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NDP MP Peter Julian rises to debate the federal budget in the House of Commons in Ottawa, Tuesday April 3, 2012. (Adrian Wyld/THE CANADIAN PRESS)
NDP MP Peter Julian rises to debate the federal budget in the House of Commons in Ottawa, Tuesday April 3, 2012. (Adrian Wyld/THE CANADIAN PRESS)

Peter Julian, Fin Donnelly rule out bids to succeed Dix Add to ...

Two NDP MPs from B.C. have ruled out bids for the leadership of the provincial party after months of reflection.

Peter Julian of Burnaby-New Westminster and Fin Donnelly of New Westminster-Coquitlam and Port Moody both announced Thursday they won’t try to succeed Adrian Dix, who plans to leave as leader of the B.C. NDP after party members choose a successor at a convention in September, 2014.

Mr. Julian, national caucus chair as well as energy and natural resources critic, and Mr. Donnelly follow fellow MPs Nathan Cullen and Jinny Sims who talked about running, but decided against it.

All of the MPs, including Mr. Julian and Mr. Donnelly, who is deputy critic for fisheries as well as infrastructure, have said they concluded they could best contribute to the NDP cause by staying in federal politics to help the party win the national election in 2015.

Three months after Mr. Dix announced his exit plan because of the NDP’s defeat in the May provincial election, no candidate has officially entered the race to succeed him.

Several members of the legislature are considering leadership bids. One MP – Kennedy Stewart, the member for Burnaby-Douglas – says he will announce his decision in January.

On Thursday, Mr. Stewart said he has assembled a team of about 20 people to look into his prospects. He said the team is also assessing how Mr. Stewart might run and win a campaign based on spending rules and other restrictions that were in place for the 2011 race that Mr. Dix won. The party has yet to release updated rules. That isn’t expected until January.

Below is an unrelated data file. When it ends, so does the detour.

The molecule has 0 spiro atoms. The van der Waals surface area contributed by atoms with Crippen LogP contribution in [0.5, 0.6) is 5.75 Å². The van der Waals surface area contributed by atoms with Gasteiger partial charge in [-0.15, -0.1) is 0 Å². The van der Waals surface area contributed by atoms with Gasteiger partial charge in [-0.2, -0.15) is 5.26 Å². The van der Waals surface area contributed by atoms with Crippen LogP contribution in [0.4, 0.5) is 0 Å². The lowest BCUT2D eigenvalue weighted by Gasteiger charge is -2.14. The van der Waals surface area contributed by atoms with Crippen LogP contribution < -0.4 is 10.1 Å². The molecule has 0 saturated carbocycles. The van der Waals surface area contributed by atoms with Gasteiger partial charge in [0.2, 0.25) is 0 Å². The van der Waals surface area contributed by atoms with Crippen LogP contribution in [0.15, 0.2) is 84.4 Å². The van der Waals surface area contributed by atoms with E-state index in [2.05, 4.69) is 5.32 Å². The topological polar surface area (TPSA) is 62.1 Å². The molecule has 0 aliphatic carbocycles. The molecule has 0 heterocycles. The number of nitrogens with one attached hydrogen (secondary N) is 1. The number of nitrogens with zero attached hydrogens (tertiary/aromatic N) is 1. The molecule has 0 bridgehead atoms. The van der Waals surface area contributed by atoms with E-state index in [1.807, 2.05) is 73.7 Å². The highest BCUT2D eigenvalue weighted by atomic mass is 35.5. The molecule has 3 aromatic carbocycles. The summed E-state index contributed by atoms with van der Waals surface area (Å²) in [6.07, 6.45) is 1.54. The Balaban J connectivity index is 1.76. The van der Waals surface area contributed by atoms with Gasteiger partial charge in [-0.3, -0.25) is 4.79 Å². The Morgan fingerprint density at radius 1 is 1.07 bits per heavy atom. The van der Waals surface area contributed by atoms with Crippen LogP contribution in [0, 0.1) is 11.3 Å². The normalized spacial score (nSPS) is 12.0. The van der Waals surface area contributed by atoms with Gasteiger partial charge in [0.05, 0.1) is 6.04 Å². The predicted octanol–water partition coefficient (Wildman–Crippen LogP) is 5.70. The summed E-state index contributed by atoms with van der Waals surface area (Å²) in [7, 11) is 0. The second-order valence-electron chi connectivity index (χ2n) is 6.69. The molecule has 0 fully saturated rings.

“I am taking the time to get [the decision] right,” said the political science professor from Simon Fraser University, now on leave from his academic duties. Mr. Stewart said he has discussed his interest in provincial politics with federal NDP Leader Thomas Mulcair. Mr. Mulcair has previously been sanguine about the prospect of losing caucus members to B.C., casting them as high-quality candidates.

Mr. Donnelly, a former Coquitlam city councillor first elected federally in 2009, said he expected would-be leaders will actually enter the race early in the new year.

“Because it is a September leadership contest, that’s plenty of time for folks to make an announcement,” he said. “I think you’ll see people deciding they’re in, in the new year.”

Mr. Julian said some prospects in British Columbia’s 12-member NDP federal caucus have been considering leadership campaigns without discussing their interest with the media. “I know that privately there have been one or two others thinking about it,” he said.

In a statement, Mr. Julian said he hoped several women would enter the race. “There are many talented potential leaders in our party,” he said.

Mr. Donnelly said he ruled out a bid after deciding he was best positioned to contribute to the NDP as an MP.

“The biggest part of the decision was deciding where was the best fit,” he said. “Having had a number of discussions, I came to the conclusion that the best fit is where I am.”

Mr. Julian, an MP since 2004 who considered running for the provincial leadership when the job was last open, reached a similar conclusion, according to a statement issued by his office.

“Members of our federal caucus have been particularly convincing in telling me that my current work as National Caucus Chair is important to achieving an historic victory for working families in Ottawa in 2015 with a potential new NDP government.”

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